2008 Four Gates Chardonnay
This past weekend we enjoyed a lovely bottle of Four Gates Chardonnay, one that I have held on to and one that is ready right now. The wine is not going down, but I do not see it improving much at this point. The classic approach with Four Gates Chardonnay is either to enjoy them two or three years after release, or to save them for another 5 years. Early on Four gates Chardonnay normally show tropical or summer fruits, with good bracing acidity and hints of oak. Recently, the oak has come out more in Benyo’s wines – but not like Domaine du Castel C or Yarden Chardonnay. Either way, drinking them early (within 3-4 years of release) you should expect fruit, oak, acid, and great spice. As the wine ages more, the fruit takes a back seat, the citrus comes out, along with the oak influence, and the crazy mounds of bracing acid take front stage. As it ages further, the wine turns soft, mellow, fuller, richer, but lacking much of the fruit. It is at that point – where older Four Gates Chardonnay can become pure joy in a bottle and blow one’s mind. However, if you do not hit the window perfectly, you may end up with acid juice or oak juice. So, the safest route is to enjoy it within 2 to 5 years of release and get a lovely balanced and rich Chardonnay. If you are a gambler and willing to bet a bottle or two, please set them aside and hope that you hit the window dead on, like a Hank Aaron moonshot into the upper deck!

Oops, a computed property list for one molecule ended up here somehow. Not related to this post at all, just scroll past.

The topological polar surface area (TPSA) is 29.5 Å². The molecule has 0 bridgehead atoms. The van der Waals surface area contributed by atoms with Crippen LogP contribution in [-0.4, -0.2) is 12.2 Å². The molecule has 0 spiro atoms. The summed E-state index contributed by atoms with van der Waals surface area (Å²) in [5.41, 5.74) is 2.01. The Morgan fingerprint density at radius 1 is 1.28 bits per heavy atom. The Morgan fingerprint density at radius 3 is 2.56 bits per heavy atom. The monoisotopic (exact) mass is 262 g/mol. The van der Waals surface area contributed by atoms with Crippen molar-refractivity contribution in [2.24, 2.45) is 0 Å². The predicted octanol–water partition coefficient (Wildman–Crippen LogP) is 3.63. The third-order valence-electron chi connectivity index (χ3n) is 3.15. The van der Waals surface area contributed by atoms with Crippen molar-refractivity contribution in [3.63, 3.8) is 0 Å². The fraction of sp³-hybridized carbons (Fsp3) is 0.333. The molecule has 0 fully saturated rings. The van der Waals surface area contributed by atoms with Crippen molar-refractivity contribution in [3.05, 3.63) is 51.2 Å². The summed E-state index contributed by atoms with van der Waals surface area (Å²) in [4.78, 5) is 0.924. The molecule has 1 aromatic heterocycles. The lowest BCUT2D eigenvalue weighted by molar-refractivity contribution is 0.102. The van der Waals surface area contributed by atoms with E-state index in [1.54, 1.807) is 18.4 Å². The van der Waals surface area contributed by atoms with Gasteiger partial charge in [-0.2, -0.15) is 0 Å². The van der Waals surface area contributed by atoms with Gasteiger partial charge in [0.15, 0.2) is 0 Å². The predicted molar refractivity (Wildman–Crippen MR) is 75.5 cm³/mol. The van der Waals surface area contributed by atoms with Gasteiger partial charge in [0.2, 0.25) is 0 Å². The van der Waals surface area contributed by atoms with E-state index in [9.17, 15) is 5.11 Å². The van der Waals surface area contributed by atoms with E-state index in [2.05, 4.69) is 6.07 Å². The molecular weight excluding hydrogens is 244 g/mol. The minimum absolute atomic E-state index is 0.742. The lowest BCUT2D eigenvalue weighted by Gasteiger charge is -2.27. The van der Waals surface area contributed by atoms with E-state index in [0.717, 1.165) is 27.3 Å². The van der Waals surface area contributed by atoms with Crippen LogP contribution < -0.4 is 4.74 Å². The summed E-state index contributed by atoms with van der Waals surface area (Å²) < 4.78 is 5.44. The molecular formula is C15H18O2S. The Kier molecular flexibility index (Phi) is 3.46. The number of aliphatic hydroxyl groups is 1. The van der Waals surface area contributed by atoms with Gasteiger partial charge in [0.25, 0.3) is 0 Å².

2008 Four Gates Chardonnay – Score: B++ to A-
This wine is at its time and one that I do not see improving with time, nor anywhere near its death. The wine starts off a bit closed, but with time it opens to nice oak, citrus, peach, apricot, sweet grass, toasty almonds, lychee, grapefruit, lemon, and butterscotch. The mouth on this medium-bodied wine has toasty oak, summer and tropical fruit, with spice and pepper. The finish is long with butterscotch, spicy oak, orange peel, and spice.
Posted on October 9, 2013, in Kosher White Wine, Kosher Wine, Wine and tagged Chardonnay, Four Gates Winery. Bookmark the permalink. Leave a comment.
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